In an effort to reduce waste for our environment, more people are turning to used clothing. Thrift stores are popping up on every corner, and customers are looking for unique items.
Whether it’s finding that perfect dress for formal or shoes that complete an outfit for a fraction of the price, there is treasure to be found at the bottom of bargain bins. Some people know how to capitalize on the treasures they find, and others add their own touch to clothing.
Up-cycling is when an old garment is altered in a new way to reflect one’s style. This trend has been ongoing for years, but with access to online artists, personalization opportunities are almost infinite.
Alex Sawyer, 23, is a Jackson, Tennessee native who is often found at local concerts sporting a custom denim jacket covered in different patches. Most of the patches are handmade or purchased from artists online.
Sawyer found the jacket, then plain denim, and decided it was the perfect canvas to project love for the animated TV show by Dreamworks “Voltron: Legendary Defender.” Most of the patches started as fan-made art uploaded to an embroidery machine that were mass produced based on orders.
“I love Takashi Shirogane, and I wanted this jacket to reflect that,” Sawyer said when asked about the jacket. “I’ve put a lot of work into this thing and sewn every patch on myself. Sometimes I’ll get an idea for a patch, and if it hasn’t been made, I embroider it myself.”
Sawyer also takes commissions for patches and sells them on Instagram. Sawyer has 15 patches sewn on so far and continues to add more.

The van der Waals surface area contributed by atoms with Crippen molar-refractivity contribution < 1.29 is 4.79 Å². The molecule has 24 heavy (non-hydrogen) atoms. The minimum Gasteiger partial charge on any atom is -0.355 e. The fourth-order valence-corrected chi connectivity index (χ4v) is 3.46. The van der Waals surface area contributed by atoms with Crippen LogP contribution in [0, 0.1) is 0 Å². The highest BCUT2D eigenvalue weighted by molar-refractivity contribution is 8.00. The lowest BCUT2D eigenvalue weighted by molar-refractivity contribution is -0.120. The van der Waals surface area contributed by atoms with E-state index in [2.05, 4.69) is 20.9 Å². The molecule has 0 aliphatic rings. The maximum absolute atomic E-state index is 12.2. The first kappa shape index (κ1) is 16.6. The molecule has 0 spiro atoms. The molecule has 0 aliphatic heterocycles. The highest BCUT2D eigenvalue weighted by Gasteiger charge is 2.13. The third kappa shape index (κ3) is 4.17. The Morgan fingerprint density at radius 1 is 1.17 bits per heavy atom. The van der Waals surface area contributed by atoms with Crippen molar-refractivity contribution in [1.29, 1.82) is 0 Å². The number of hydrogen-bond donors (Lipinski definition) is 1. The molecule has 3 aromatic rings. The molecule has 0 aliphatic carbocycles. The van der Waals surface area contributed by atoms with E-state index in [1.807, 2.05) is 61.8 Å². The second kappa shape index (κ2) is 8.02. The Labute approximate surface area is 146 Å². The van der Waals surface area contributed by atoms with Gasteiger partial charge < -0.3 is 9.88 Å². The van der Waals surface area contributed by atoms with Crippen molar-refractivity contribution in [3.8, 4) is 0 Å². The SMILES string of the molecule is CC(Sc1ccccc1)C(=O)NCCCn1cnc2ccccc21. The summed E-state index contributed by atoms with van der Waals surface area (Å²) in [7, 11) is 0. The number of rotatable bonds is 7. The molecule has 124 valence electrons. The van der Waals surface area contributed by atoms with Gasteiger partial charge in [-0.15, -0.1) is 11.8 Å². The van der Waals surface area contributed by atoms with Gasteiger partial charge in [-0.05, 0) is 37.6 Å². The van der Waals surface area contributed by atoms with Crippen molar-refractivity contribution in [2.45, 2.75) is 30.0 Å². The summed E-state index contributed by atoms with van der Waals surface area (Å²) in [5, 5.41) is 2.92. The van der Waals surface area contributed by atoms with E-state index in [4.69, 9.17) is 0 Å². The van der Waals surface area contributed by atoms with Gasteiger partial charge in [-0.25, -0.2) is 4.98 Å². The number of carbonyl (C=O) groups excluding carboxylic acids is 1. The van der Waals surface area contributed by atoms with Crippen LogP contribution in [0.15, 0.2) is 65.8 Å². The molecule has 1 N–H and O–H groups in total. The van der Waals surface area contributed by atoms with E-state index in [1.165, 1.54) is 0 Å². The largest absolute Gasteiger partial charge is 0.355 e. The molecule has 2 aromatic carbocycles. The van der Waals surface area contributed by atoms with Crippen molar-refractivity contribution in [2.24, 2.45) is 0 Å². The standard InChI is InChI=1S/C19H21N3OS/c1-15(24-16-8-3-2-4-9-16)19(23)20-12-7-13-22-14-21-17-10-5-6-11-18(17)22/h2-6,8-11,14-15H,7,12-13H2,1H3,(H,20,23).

Other shoppers don’t hold onto the items they find. Sometimes they sell them online before they finish with checkout.
William Blake, 20, is the owner of The Vintage Hookup, an online clothing and shoe store. Blake lives and runs his store in Ellisville, Mississippi. The Vintage Hookup was established in 2012 as a shoe hobby. Blake found old shoes, cleaned them up, then resold them online. Now he sells everything from hats to full track suits. The Vintage Hookup gets most of its sales through Facebook, eBay, and Instagram.
Blake gets most of his inventory from different thrift stores all over Mississippi, including Oxford. Sometimes he takes trips to Louisiana and Alabama to find more things to list in his store. Traveling around results in variety and a better shot at finding a valuable piece.
“I love the feeling of finding a shirt with intricate designs and looking up the name,” Blake said. “When I find out it was made in the ’90s, that makes my smile even brighter, because I just paid $2 for it, and it’s worth $45.
“Every find isn’t like that, and it’s like drawing straws for the best deals, but when they come, it’s worth it,” he said. “Some of my items sit awhile, and some I sell before I even get out the store. It’s crazy, but that’s just how it works.”
It takes a keen eye and a good sense of trends to keep up with the public’s demands. Reselling clothes is a great option to make extra money while going to college. The only things needed are a good light source, virtually any smartphone camera, and a measuring tape. Good customer service doesn’t hurt either, but being from the Hospitality State, that comes naturally for Blake.
He has spent years building up a reputation online. He is active in many Facebook groups that specialize in vintage resale. The online community for eCommerce is growing stronger and bringing buyers and sellers closer together. Finding the perfect outfit can be easier online, but buyers may end up paying more for a unique or rare item.
Thrifting and up-cycling are great options for the environmentally stylish. It can be cheaper than buying from department stores, which is great for the budgeting college student. Personalization and expression are easier than ever. ’90s style is on the rise, and these stores are filled waiting for the next jewels to be discovered.
Sawyer can be reached on Instagram @dattebayes_ for commissions.